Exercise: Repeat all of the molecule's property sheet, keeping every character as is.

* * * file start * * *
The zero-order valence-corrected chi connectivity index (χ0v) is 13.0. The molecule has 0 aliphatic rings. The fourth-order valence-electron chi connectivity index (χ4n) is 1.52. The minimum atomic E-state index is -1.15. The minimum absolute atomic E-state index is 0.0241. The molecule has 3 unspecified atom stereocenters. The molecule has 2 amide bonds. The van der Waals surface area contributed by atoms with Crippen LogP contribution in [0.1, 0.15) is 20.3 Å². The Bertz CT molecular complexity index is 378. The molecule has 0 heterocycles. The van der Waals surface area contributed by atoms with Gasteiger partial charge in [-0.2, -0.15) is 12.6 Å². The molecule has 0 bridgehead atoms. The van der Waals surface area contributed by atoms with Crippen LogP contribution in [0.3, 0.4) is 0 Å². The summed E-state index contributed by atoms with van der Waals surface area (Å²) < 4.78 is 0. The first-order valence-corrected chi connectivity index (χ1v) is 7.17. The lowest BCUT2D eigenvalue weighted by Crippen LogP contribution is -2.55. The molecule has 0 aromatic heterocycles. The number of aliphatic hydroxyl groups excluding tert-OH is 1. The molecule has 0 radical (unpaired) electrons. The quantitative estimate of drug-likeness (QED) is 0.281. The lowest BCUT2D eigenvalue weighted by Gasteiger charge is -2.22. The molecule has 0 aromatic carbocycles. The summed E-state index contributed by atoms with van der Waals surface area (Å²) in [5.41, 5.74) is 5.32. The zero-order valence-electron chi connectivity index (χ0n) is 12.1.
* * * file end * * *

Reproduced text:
The zero-order valence-corrected chi connectivity index (χ0v) is 13.0. The molecule has 0 aliphatic rings. The fourth-order valence-electron chi connectivity index (χ4n) is 1.52. The minimum atomic E-state index is -1.15. The minimum absolute atomic E-state index is 0.0241. The molecule has 3 unspecified atom stereocenters. The molecule has 2 amide bonds. The van der Waals surface area contributed by atoms with Crippen LogP contribution in [0.1, 0.15) is 20.3 Å². The Bertz CT molecular complexity index is 378. The molecule has 0 heterocycles. The van der Waals surface area contributed by atoms with Gasteiger partial charge in [-0.2, -0.15) is 12.6 Å². The molecule has 0 bridgehead atoms. The van der Waals surface area contributed by atoms with Crippen LogP contribution in [0.3, 0.4) is 0 Å². The summed E-state index contributed by atoms with van der Waals surface area (Å²) < 4.78 is 0. The first-order valence-corrected chi connectivity index (χ1v) is 7.17. The lowest BCUT2D eigenvalue weighted by Crippen LogP contribution is -2.55. The molecule has 0 aromatic heterocycles. The number of aliphatic hydroxyl groups excluding tert-OH is 1. The molecule has 0 radical (unpaired) electrons. The quantitative estimate of drug-likeness (QED) is 0.281. The lowest BCUT2D eigenvalue weighted by Gasteiger charge is -2.22. The molecule has 0 aromatic carbocycles. The summed E-state index contributed by atoms with van der Waals surface area (Å²) in [5.41, 5.74) is 5.32. The zero-order valence-electron chi connectivity index (χ0n) is 12.1.